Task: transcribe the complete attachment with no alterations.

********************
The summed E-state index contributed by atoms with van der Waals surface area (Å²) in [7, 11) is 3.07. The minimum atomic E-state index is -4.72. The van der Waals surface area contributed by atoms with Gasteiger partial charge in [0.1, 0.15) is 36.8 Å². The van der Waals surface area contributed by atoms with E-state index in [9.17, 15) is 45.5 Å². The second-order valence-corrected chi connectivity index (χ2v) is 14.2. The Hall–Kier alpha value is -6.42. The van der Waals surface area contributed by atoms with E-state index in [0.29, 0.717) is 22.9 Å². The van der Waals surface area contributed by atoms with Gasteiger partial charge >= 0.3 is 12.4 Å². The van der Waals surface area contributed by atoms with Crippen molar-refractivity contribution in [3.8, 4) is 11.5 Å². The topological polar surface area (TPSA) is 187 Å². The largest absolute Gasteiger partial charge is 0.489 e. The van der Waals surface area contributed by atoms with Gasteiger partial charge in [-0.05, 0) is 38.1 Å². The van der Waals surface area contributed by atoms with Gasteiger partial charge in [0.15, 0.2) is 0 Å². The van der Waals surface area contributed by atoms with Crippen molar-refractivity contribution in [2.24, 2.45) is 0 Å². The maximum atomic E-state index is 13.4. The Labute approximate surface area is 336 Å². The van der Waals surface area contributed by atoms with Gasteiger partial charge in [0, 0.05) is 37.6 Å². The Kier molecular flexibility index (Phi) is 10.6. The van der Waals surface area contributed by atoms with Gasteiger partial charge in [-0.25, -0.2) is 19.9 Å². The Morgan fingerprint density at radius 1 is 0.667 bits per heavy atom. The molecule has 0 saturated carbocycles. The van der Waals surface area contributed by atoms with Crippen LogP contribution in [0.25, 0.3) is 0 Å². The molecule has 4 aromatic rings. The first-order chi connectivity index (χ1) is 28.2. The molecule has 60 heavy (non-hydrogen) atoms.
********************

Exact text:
The summed E-state index contributed by atoms with van der Waals surface area (Å²) in [7, 11) is 3.07. The minimum atomic E-state index is -4.72. The van der Waals surface area contributed by atoms with Gasteiger partial charge in [0.1, 0.15) is 36.8 Å². The van der Waals surface area contributed by atoms with E-state index in [9.17, 15) is 45.5 Å². The second-order valence-corrected chi connectivity index (χ2v) is 14.2. The Hall–Kier alpha value is -6.42. The van der Waals surface area contributed by atoms with E-state index in [0.29, 0.717) is 22.9 Å². The van der Waals surface area contributed by atoms with Gasteiger partial charge >= 0.3 is 12.4 Å². The van der Waals surface area contributed by atoms with Crippen molar-refractivity contribution in [3.8, 4) is 11.5 Å². The topological polar surface area (TPSA) is 187 Å². The largest absolute Gasteiger partial charge is 0.489 e. The van der Waals surface area contributed by atoms with Gasteiger partial charge in [-0.05, 0) is 38.1 Å². The van der Waals surface area contributed by atoms with Gasteiger partial charge in [0.15, 0.2) is 0 Å². The van der Waals surface area contributed by atoms with Crippen molar-refractivity contribution in [2.24, 2.45) is 0 Å². The maximum atomic E-state index is 13.4. The Labute approximate surface area is 336 Å². The van der Waals surface area contributed by atoms with Gasteiger partial charge in [0, 0.05) is 37.6 Å². The Kier molecular flexibility index (Phi) is 10.6. The van der Waals surface area contributed by atoms with Gasteiger partial charge in [-0.25, -0.2) is 19.9 Å². The Morgan fingerprint density at radius 1 is 0.667 bits per heavy atom. The molecule has 0 saturated carbocycles. The van der Waals surface area contributed by atoms with Crippen LogP contribution in [0.25, 0.3) is 0 Å². The molecule has 4 aromatic rings. The first-order chi connectivity index (χ1) is 28.2. The molecule has 60 heavy (non-hydrogen) atoms.